The small hill overlooking the city is the site of a burial ground. Except for the occasional cricket chirping, the plot was dead silent; time stood still, and the borders of reality faded uneasily into the night. Redeye came here often. There was nowhere else for him, especially tonight.

Clinching the tooth from his sister, he dug it in and dragged it across his chest. A bright red gash overlapped etches of older wounds, joining the mass of scars that live on Redeye’s body. He started to heal almost immediately, but the cut will still leave a mark. He needed this cut, the pain, the mark as a reminder of today and of the bounds he must live within.

Redeye never knew his father, and his mother died shortly after giving birth to him. His sister, Nighthowl, was the only one taking care of him growing up, and their bond was far greater than he dared let himself mourn. This tooth was the only connection he had to his sister. He missed her, and felt a gentle warmth when the tooth was buried in him.

He wanted to blame the humans, but deep down he knew it was not their fault. Once his sister confessed to the murder, it was over. There was nothing anyone could do. Trials for wolfmen were unheard of, and Redeye knew the humans would sooner frame her than go through the effort of investigating and releasing her. He could not excuse himself for being young, callous, and drunk. Being provoked was no defense either. The facts were that he lost control, and killed three people. His sister was only trying to save him.

“Learn from this, learn to control yourself, please! I won’t be here next time!”

His sister was right. He could not hope to go against the entire city and live. Remembering her strong will and tenacity made him miss Nighthowl, more than he could have ever imagined. He remembered her howl, and howled in the way that she would. He felt a calmness wash over him.

“Hey, did you hear that? What was that?”

A startled voice in the distance snapped Redeye squarely back into the present. Sounds of rustling and quickening footsteps alarmed him – nobody visits the graves at night. He had spent many nights here without unexpected encounters, and the presence of uninvited company made him instantly on alert, cautious.

“Some wild animal, I think.”

“No… That’s a wolfman’s howl.”

Redeye saw five humans converging in his direction, moving and motioning towards him. He stayed still.

“I think it came from there...”

As soon as one of them pointed, he knew he had to move, but now the humans were spread out, cutting off all avenues of escape for him. So Redeye did the only thing he could think of: he jumped swiftly onto the branch of a dense, hefty willow. As long as they didn’t look up, he would avoid detection.

“It was here.”


“I saw it.”

“You saw what? A ghost?”

“Shut up, that’s not funny!”

“Shh…It must still be around here...”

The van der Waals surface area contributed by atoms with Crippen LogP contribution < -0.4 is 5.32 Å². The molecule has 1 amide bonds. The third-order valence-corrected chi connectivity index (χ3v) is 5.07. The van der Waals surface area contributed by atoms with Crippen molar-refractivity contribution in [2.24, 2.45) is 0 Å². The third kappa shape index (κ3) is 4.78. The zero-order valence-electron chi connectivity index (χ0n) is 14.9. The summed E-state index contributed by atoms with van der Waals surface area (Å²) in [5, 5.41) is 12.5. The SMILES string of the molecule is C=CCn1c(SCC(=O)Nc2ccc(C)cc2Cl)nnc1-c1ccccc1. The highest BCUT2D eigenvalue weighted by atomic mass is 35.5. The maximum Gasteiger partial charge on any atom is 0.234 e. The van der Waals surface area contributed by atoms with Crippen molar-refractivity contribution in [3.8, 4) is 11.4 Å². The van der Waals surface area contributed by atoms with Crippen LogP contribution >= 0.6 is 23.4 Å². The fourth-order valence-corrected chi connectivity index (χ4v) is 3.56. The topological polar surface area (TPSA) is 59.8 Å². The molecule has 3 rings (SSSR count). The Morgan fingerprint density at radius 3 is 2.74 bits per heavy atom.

Redeye could see them now, they were directly below him. He recognized the tattoo on their arms; these people belonged to a local gang called the “Rising Sun”. While he didn’t follow local politics, he knew enough to be certain that they were not a fan of immigrants or wolfmen. Then, as if sensing his nervousness, the girl in the robe began to look up. Time slowed down for Redeye. He knew it was his last and only chance to escape, so he jumped as far as he could, and ran like the wind. Humans can never outrun a wolfman. Bolting with a frenzy into the night, he risked looking back one last time upon hearing their screams. This was the worst move he could have made. A mud wall rose from the ground, and Redeye slammed into it. There was no time to even feel regret – by the time he had recovered his footing, the humans had him surrounded.

“Look what we have here!” the girl jeered.

“Yeah, what’s a toothless little puppy doing here in the middle of the night?”

“I can’t imagine anything good…”

“A grave robber, he must be a grave robber! Look what he’s holding!” the youngest of them shouted. He looked to be no older than fifteen years old.

A sudden dread overcame Redeye. The tooth — it looked like a pendant. He couldn’t let them take it from him.

“No, this isn’t...” he tried, weakly.

“You whelps only know how to steal. If it’s not our jobs by day, it’s our treasures by night — and from the dead no less! Mongrel.”

“Give us the pendant! Hand it over now and we might go easy on you!”

“I am not a thief. This is mine,” Redeye declared, finally able to complete a sentence.

But the mages were not in a listening mood. The girl in the robe seized his arm with mud raised from the ground. This encumbered Redeye for a moment and the boy lunged at the pendent, trying to rip it from him.

“Stop, it’s mine! It’s really mine!” Redeye cried desperately.

“Oh, shut up.” The girl had no patience for his nonsense. She kicked Redeye, pressing mud into his face, silencing and suffocating him. Redeye panicked, loosening his grip as he scrambled for air, and the pendant was torn from his hand. An overwhelming whir of humiliation, fright, and anger welled in an instant. He would not be separated from his sister.

Time slowed down again, and this time Redeye was more sharp, more calculating. With his claws extended, he removed the mud from his face with one hand, and pounced.


Redeye could vaguely remember getting stabbed. He could remember tearing an arm from a body. The rest was a blur.

By the time he had regained his senses, he saw a knife sticking out of his chest and his right claw at the neck of the mage. His left claw had recovered the tooth, and was gripping it tightly. The girl was soaked in blood; he couldn’t be sure if it was his or her own. Her bloodshot eyes pleaded for him to let go.

“Control yourself!” Nighthowl’s voice rang in his head.

Redeye knew it was too late for that — he had killed again. Yet, the wave of calmness returned. He would never be separated from his sister.

“It’s not my fault. It’s not my fault. It’s not my fault!”

Slowly squeezing and closing in with his claws, he chanted these words, and all was quiet again.

Story by Roy Loh, Edited by Laura Lau and Jonathan Wong